How Does Prescription Addiction Happen?
Prescription drug abuse can happen in several ways. One of the most common occurs when someone has been prescribed an opioid analgesic for chronic pain, an injury, or following surgery. Doctors are a lot savvier about the risk of prescription drug abuse now than in the past, but it’s still an issue. Through no fault of the patient, they can become dependent on an opioid medication after as little as a week of taking it. It depends on the person, but no one is immune to physical dependence on opioids.
Whether it’s five days or ten, taking opioids regularly will create dependence. Abruptly stopping medication will often create physical (and likely psychological) withdrawal symptoms. With opioids, these symptoms usually manifest as yawning and watery eyes at first. In time, flu-like symptoms, including nausea, diarrhea, stomach cramps, and chills, occur. People with opioid withdrawal also often experience anxiety and fatigue. These physical symptoms can last five to eight days, but less intense side effects like anxiety, depression, or insomnia may linger for weeks afterward. This depends largely on the individual, the drug of abuse, the length of abuse, and the quantity.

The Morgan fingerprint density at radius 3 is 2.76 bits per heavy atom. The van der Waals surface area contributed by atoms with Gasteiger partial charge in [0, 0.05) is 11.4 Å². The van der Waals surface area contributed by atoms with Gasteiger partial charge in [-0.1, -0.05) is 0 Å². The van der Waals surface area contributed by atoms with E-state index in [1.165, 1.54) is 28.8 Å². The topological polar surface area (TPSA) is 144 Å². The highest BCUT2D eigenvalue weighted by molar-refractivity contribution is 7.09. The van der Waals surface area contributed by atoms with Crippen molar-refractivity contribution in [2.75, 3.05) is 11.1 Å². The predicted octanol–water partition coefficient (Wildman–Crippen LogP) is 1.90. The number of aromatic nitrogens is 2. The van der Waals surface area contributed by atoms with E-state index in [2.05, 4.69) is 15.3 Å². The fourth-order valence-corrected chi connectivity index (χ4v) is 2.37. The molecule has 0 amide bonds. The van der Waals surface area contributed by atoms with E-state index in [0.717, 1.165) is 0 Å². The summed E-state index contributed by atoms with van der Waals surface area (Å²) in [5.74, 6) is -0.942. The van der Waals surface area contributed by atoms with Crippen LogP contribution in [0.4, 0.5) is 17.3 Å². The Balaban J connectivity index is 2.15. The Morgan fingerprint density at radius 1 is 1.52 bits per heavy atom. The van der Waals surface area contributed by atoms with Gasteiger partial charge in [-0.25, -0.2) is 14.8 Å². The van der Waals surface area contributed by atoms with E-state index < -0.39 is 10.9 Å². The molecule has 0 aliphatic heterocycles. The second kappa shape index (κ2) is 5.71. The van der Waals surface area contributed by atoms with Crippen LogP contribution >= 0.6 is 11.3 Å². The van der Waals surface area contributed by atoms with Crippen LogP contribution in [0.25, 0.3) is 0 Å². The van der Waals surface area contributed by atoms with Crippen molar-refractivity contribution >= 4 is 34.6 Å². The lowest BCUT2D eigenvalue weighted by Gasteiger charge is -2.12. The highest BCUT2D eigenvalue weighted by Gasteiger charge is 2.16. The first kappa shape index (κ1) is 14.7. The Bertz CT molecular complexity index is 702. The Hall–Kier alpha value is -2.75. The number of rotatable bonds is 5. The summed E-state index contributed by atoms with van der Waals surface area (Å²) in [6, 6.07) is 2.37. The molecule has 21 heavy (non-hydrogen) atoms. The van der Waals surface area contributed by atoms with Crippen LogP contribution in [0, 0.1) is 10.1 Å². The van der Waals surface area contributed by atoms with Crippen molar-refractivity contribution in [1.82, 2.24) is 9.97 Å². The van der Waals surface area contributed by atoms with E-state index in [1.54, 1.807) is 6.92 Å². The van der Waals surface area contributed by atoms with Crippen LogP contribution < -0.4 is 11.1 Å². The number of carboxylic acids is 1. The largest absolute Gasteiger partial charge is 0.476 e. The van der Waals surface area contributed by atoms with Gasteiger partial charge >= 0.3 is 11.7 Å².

While no one is immune from addiction, some people are at higher risk of prescription drug abuse than others. Here are some risk factors to consider.